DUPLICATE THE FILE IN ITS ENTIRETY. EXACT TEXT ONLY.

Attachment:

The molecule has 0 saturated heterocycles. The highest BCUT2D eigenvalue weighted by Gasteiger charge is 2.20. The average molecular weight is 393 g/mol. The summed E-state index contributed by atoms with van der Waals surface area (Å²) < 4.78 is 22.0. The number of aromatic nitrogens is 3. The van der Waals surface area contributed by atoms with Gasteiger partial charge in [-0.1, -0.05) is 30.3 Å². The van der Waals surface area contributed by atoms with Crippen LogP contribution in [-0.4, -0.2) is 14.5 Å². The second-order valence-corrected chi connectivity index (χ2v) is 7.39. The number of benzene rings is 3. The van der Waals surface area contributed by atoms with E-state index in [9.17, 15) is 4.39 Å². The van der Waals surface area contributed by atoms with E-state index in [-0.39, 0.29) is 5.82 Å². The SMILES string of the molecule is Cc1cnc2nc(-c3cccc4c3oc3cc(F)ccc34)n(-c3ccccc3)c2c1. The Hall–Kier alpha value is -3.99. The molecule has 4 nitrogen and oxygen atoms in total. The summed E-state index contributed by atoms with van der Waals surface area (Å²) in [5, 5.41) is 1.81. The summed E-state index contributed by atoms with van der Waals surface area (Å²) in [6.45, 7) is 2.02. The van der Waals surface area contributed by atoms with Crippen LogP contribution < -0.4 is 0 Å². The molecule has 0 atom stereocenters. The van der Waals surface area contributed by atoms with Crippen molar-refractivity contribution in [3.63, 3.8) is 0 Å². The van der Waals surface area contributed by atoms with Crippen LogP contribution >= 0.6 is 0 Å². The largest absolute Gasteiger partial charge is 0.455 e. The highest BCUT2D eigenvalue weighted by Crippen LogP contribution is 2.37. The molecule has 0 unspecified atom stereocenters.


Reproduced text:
The molecule has 0 saturated heterocycles. The highest BCUT2D eigenvalue weighted by Gasteiger charge is 2.20. The average molecular weight is 393 g/mol. The summed E-state index contributed by atoms with van der Waals surface area (Å²) < 4.78 is 22.0. The number of aromatic nitrogens is 3. The van der Waals surface area contributed by atoms with Gasteiger partial charge in [-0.1, -0.05) is 30.3 Å². The van der Waals surface area contributed by atoms with Crippen LogP contribution in [-0.4, -0.2) is 14.5 Å². The second-order valence-corrected chi connectivity index (χ2v) is 7.39. The number of benzene rings is 3. The van der Waals surface area contributed by atoms with E-state index in [9.17, 15) is 4.39 Å². The van der Waals surface area contributed by atoms with E-state index in [-0.39, 0.29) is 5.82 Å². The SMILES string of the molecule is Cc1cnc2nc(-c3cccc4c3oc3cc(F)ccc34)n(-c3ccccc3)c2c1. The Hall–Kier alpha value is -3.99. The molecule has 4 nitrogen and oxygen atoms in total. The summed E-state index contributed by atoms with van der Waals surface area (Å²) in [5, 5.41) is 1.81. The summed E-state index contributed by atoms with van der Waals surface area (Å²) in [6.45, 7) is 2.02. The van der Waals surface area contributed by atoms with Crippen LogP contribution < -0.4 is 0 Å². The molecule has 0 atom stereocenters. The van der Waals surface area contributed by atoms with Crippen molar-refractivity contribution in [3.63, 3.8) is 0 Å². The van der Waals surface area contributed by atoms with Crippen LogP contribution >= 0.6 is 0 Å². The largest absolute Gasteiger partial charge is 0.455 e. The highest BCUT2D eigenvalue weighted by Crippen LogP contribution is 2.37. The molecule has 0 unspecified atom stereocenters.